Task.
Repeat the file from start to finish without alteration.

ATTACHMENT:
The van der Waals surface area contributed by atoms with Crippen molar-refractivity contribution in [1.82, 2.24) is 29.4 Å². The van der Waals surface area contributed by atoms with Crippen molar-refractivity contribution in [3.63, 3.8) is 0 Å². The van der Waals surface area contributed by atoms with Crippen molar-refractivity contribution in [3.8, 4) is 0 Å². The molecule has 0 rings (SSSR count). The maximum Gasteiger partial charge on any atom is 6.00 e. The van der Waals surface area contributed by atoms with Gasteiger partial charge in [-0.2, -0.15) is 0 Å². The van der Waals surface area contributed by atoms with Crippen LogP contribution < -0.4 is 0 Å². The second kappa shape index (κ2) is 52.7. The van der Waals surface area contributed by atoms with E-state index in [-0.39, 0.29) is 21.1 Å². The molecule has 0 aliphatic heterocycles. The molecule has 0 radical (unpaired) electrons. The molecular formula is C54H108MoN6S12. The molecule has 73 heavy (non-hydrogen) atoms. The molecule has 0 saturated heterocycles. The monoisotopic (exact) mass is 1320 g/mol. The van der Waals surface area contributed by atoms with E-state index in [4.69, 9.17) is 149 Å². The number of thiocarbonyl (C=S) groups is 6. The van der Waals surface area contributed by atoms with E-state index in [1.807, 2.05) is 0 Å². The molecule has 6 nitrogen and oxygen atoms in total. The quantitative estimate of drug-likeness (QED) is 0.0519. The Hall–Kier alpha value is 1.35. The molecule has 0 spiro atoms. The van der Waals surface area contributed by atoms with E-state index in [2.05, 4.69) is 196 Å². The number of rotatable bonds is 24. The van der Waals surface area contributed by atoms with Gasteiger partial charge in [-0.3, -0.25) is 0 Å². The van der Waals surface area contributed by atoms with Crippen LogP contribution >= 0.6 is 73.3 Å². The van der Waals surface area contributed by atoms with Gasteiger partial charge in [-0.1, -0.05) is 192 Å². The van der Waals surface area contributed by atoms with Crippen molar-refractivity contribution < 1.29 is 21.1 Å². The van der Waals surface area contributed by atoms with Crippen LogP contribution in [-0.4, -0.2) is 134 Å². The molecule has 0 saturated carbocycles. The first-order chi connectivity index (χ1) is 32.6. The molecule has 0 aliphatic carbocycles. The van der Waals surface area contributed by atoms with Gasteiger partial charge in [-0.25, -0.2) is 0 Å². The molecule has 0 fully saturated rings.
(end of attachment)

The van der Waals surface area contributed by atoms with Crippen molar-refractivity contribution in [1.82, 2.24) is 29.4 Å². The van der Waals surface area contributed by atoms with Crippen molar-refractivity contribution in [3.63, 3.8) is 0 Å². The van der Waals surface area contributed by atoms with Crippen molar-refractivity contribution in [3.8, 4) is 0 Å². The molecule has 0 rings (SSSR count). The maximum Gasteiger partial charge on any atom is 6.00 e. The van der Waals surface area contributed by atoms with Gasteiger partial charge in [-0.2, -0.15) is 0 Å². The van der Waals surface area contributed by atoms with Crippen LogP contribution < -0.4 is 0 Å². The second kappa shape index (κ2) is 52.7. The van der Waals surface area contributed by atoms with E-state index in [-0.39, 0.29) is 21.1 Å². The molecule has 0 aliphatic heterocycles. The molecule has 0 radical (unpaired) electrons. The molecular formula is C54H108MoN6S12. The molecule has 73 heavy (non-hydrogen) atoms. The molecule has 0 saturated heterocycles. The monoisotopic (exact) mass is 1320 g/mol. The van der Waals surface area contributed by atoms with E-state index in [4.69, 9.17) is 149 Å². The number of thiocarbonyl (C=S) groups is 6. The van der Waals surface area contributed by atoms with E-state index in [1.807, 2.05) is 0 Å². The molecule has 6 nitrogen and oxygen atoms in total. The quantitative estimate of drug-likeness (QED) is 0.0519. The Hall–Kier alpha value is 1.35. The molecule has 0 spiro atoms. The van der Waals surface area contributed by atoms with E-state index in [2.05, 4.69) is 196 Å². The number of rotatable bonds is 24. The van der Waals surface area contributed by atoms with Gasteiger partial charge in [-0.3, -0.25) is 0 Å². The van der Waals surface area contributed by atoms with Crippen LogP contribution >= 0.6 is 73.3 Å². The van der Waals surface area contributed by atoms with Gasteiger partial charge in [-0.1, -0.05) is 192 Å². The van der Waals surface area contributed by atoms with Crippen molar-refractivity contribution < 1.29 is 21.1 Å². The van der Waals surface area contributed by atoms with Crippen LogP contribution in [-0.4, -0.2) is 134 Å². The molecule has 0 saturated carbocycles. The first-order chi connectivity index (χ1) is 32.6. The molecule has 0 aliphatic carbocycles. The van der Waals surface area contributed by atoms with Gasteiger partial charge in [-0.25, -0.2) is 0 Å². The molecule has 0 fully saturated rings.